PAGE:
Most projects that I work on can be measured in weeks. Some can be measured in months. But every so often, over the course of my career, I’ve worked on a project that stretches out beyond the norm. Such was the case for my soon to be released iPhone game Pocket Rooble (going live on the App store May 15th). The germ of the idea arrived as a small sketch on a piece of graph paper. Just a grid of squares. But that was enough for my head to wrap around the design of a word game that was equal parts Scrabble and Rubic’s cube.
The image above shows just a few of the hundreds of mock-ups and proofs of concept that I worked on and then discarded for something simpler, something cleaner, something better. In the three years since I began noodling on Pocket Rooble it had 3 names, untold graphic design looks, and was built nearly to completion 3 times. The first time I built it using a framework called Cocos2d in Objective C only to find that key chunks of my code were not supported when Apple moved from iOS7 to iOS8. The next was after the debut of Swift which, in the early days, felt like building in an earthquake zone. This final time I built again in Swift but after the rubble had stopped bouncing.
The result of starting, essentially from scratch, three times over three years was that it forced me to reconsider everything about the game. It made me come back to it with new eyes and leave behind bits of the concept and the code that were annoying or clunky or weird. You’ll note in that picture above I was stuck on the idea of tilting the grid at a 45° angle for nearly halfway through the project. Less easy to see was that I was stuck on the idea of shifting the rows and columns around using buttons instead of the more natural use of gestures. I was also dedicated to making Rooble a tablet-only game when the world was showing me, every day, that phones were more plentiful, more popular, and more handy. It took a long time to listen to the advice a few wise friends. But that’s the nature of bad ideas. Sometimes they can insinuate themselves into the DNA of a good idea. Sometimes it takes starting over three times to separate out the wheat from the chaff.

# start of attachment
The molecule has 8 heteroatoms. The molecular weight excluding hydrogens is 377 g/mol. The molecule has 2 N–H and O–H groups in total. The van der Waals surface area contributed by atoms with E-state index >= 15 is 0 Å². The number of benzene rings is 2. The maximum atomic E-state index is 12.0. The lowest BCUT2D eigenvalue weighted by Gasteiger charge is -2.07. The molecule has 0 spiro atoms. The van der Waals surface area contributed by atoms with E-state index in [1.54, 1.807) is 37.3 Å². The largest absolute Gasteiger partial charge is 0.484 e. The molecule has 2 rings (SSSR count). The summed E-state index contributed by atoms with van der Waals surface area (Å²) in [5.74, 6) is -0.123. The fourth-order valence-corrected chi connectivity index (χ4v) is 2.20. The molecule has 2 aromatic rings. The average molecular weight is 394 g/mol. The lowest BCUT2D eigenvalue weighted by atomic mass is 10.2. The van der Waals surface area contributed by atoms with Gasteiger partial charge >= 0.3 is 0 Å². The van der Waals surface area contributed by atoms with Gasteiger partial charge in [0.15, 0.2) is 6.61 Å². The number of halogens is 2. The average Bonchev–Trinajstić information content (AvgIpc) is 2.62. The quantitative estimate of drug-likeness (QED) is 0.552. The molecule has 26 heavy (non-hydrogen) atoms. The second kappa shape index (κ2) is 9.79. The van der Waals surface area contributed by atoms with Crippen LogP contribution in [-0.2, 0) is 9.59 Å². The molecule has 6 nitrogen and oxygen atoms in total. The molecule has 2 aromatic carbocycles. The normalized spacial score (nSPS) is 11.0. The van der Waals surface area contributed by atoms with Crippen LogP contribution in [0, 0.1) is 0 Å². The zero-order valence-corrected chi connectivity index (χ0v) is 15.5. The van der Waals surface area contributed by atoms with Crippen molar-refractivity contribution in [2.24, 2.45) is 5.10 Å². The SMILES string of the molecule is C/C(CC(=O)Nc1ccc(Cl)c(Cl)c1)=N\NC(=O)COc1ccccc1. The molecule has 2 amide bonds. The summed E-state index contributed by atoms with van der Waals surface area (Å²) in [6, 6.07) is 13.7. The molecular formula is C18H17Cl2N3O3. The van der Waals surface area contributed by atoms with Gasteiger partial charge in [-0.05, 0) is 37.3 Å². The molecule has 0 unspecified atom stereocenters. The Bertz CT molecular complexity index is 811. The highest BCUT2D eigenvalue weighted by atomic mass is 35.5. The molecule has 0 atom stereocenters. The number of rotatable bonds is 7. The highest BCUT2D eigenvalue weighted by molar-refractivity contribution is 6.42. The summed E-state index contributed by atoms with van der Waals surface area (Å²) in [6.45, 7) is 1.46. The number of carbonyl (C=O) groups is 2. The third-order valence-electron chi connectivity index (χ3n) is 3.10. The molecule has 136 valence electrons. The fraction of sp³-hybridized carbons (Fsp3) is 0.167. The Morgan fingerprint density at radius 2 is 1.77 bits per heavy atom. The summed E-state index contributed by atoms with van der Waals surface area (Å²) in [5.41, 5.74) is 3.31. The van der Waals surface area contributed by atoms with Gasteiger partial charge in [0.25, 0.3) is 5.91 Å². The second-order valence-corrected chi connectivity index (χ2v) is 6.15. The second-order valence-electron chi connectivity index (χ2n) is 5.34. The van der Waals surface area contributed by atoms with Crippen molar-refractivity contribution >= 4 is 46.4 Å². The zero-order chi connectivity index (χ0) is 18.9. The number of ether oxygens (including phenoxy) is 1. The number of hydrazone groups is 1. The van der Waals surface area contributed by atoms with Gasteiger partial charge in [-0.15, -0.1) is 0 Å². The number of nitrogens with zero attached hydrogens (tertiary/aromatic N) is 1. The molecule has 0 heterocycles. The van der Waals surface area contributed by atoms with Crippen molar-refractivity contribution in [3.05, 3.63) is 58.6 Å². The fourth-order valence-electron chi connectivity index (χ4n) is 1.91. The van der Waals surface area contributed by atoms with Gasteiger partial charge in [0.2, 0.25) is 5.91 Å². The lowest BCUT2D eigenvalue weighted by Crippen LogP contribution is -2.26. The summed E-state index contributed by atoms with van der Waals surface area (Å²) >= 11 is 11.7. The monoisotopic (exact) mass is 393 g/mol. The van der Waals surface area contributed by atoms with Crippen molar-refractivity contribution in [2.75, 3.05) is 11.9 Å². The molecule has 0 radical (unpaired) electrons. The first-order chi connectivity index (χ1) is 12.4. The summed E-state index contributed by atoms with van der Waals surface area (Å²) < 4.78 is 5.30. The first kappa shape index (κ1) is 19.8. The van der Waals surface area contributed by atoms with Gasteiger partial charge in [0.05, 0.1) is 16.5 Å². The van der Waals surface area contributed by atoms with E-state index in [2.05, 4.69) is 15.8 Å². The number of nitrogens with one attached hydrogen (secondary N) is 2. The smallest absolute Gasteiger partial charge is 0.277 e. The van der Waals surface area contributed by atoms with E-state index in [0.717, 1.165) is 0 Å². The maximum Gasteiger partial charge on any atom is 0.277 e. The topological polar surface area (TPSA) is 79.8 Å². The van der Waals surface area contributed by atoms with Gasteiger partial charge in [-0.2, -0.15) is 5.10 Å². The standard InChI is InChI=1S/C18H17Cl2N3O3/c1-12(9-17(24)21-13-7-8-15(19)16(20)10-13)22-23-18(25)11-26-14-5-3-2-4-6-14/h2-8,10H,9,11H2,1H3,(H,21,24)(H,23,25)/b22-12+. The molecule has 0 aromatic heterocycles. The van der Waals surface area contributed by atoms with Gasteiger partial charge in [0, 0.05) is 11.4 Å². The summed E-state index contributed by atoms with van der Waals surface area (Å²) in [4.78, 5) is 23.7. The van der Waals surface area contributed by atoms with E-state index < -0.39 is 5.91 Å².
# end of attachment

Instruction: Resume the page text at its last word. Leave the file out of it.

I look at the 3+ years now as a feature not a bug. It’s a long time to keep an idea in your head and in your sketch book. A bad idea will give up on you, or you’ll give up on it. But a good idea will stay with you while you figure out how to get out of your own way. Sometimes projects can be measured in sprints. But sometimes the real reward is in the longer run. Sometimes you need to commit yourself to the mindset of a marathon runner. Find your pace. Clear your mind. Just go until the finish line is behind you.
Pocket Rooble arrives at the iTunes App Store on May 15th.